Government Response to Opposition Views on the Proposal to Establish a Constitutional Convention
The Government published its proposals for the establishment of a Constitutional Convention on February 28th, following an initial consultation with Opposition representatives. It has since received and reviewed observations on those proposals.
The main issues raised and the Government’s response are set out below.
The Government now proposes to proceed with the establishment of a Constitutional Convention and to propose the necessary resolutions in the Oireachtas as soon as is possible in the current term.
Key Issues Raised and Government Response
Structure and Operation of the Convention
This will be a matter for the Convention itself to determine.
The Government has put arrangements in train to provide a secretariat, accommodation and a budget (€300,000 in 2012) to support the Convention.
While the secretariat will be relatively small, the issue of whether young unemployed people could be given an opportunity to work on the Convention (eg via the Job Bridge programme) will be considered.
It is anticipated that the members will be able to draw on secretarial support, training/education and expert advice as required.
Travel and subsistence expenses of citizen members will be reimbursed.
Provision will also be made by the secretariat for the establishment of a website with the capacity to widely disseminate information, provide interactivity with citizens at home and abroad and broadcast proceedings online as required.
Concerns have been expressed that the Convention will have insufficient time to complete its work.
The Government’s view is that the proposed work programme and timeframe are appropriate.
It will of course review this in the light of experience, including in consultation with Opposition representatives.
The Government will seek consensus on the nomination of a Chairperson, in the context of the proposed resolution of the Houses of the Oireachtas.
Additional Topics for Consideration
The Government remains of the view that the topics for discussion should be as outlined in the paper published on February 28th.
It would, however, be prepared to consider whether other topics could be considered at a later date, in the light of experience. The Taoiseach will consult with Opposition representatives and the Chair on the Convention at the appropriate time.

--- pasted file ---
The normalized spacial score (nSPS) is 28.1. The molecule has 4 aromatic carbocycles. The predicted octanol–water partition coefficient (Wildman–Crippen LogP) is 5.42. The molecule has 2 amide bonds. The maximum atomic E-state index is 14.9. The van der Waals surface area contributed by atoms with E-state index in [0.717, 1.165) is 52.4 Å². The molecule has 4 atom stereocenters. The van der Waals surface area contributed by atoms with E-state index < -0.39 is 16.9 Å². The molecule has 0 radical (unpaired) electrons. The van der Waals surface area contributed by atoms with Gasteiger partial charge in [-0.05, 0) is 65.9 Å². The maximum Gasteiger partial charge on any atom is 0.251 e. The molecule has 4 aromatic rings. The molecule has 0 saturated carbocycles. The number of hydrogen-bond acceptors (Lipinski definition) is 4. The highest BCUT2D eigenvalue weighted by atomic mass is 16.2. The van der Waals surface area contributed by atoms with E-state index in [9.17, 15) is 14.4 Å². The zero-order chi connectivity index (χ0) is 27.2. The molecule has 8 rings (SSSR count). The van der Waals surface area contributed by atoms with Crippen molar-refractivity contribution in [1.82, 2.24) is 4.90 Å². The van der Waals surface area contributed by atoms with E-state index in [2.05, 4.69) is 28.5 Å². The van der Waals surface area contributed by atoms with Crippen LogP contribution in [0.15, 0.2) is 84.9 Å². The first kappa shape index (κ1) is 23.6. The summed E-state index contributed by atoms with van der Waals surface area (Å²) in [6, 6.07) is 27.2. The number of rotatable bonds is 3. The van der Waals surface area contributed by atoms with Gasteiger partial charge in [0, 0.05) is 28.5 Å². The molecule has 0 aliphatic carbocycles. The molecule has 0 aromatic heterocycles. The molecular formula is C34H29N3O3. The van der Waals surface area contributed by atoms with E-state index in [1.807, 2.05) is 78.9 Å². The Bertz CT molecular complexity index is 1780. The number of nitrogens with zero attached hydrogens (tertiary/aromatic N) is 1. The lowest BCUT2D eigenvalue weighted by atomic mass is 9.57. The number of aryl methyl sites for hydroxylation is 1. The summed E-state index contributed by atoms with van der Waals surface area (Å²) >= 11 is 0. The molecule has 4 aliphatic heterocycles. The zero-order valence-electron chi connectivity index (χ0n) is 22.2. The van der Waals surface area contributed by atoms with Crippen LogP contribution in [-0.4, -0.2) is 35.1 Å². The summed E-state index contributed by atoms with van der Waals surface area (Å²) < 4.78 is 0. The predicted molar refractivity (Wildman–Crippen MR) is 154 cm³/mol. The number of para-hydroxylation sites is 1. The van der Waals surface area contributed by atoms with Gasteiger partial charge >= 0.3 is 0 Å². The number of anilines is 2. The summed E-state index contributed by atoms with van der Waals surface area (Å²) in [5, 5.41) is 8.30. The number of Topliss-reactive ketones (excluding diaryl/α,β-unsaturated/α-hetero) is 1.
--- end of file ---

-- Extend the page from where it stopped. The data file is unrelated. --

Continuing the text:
The Role (including Membership and Representation) of Interest Groups or Other Specified Groups
A number of views were expressed that interest groups or specific sections of society should be represented at the Convention. Examples included vulnerable, disadvantaged or marginalised groups, children, people from Northern Ireland (including especially Northern unionists), the diaspora and Ireland’s newest citizens.
The Government is firmly of the view that the Convention should be composed of ordinary citizens and elected representatives, as set out in the paper published on February 28th.
It is not practical to accommodate as members, in a fair and representative manner, all of the groups or sections of society that have been proposed.
However, it is anticipated that interest groups would be able to interact with the Convention, including by making submissions, and that the Chair and Members would be anxious to hear from a representative spectrum of opinion in carrying out their work.
There is specific provision for representation, on an inclusive basis, from Northern Ireland. It is also proposed that there would be active engagement with the diaspora.
The Use of the Electoral Register and/or Polling Company
The approach proposed is the fairest and most effective way of selecting a representative group of 66 citizens to serve on the Convention.
The selection process will be overseen by the independent Chair.
Public Participation in Setting Future Agendas
The process of establishment of the Convention and its actual operation are matters of public debate and an important innovation in public life.
On the assumption that the Convention successfully carries out the work programme assigned to it by the Oireachtas, it seems likely that the question of its future agenda will be the subject of much further public debate.
Commitment to Act on Recommendations
The Government will commit to giving a public response, through the Oireachtas, to each recommendation from the Convention within four months. It will arrange for a debate in the Oireachtas on that response in each case.
In the event the Government accepts a recommendation that the Constitution be amended, the Government’s public response will include a timeframe for the holding of a referendum.
Reference to the Good Friday Agreement and the St Andrews Agreement
The Government agrees that the Good Friday Agreement and the St Andrews Agreement are fundamental to the changed relationships on the island of Ireland and form the cornerstone for the future development of those relationships, especially with Northern Ireland unionists.
They should therefore be referred to in appropriate fashion in the establishing resolution.
7 June, 2012.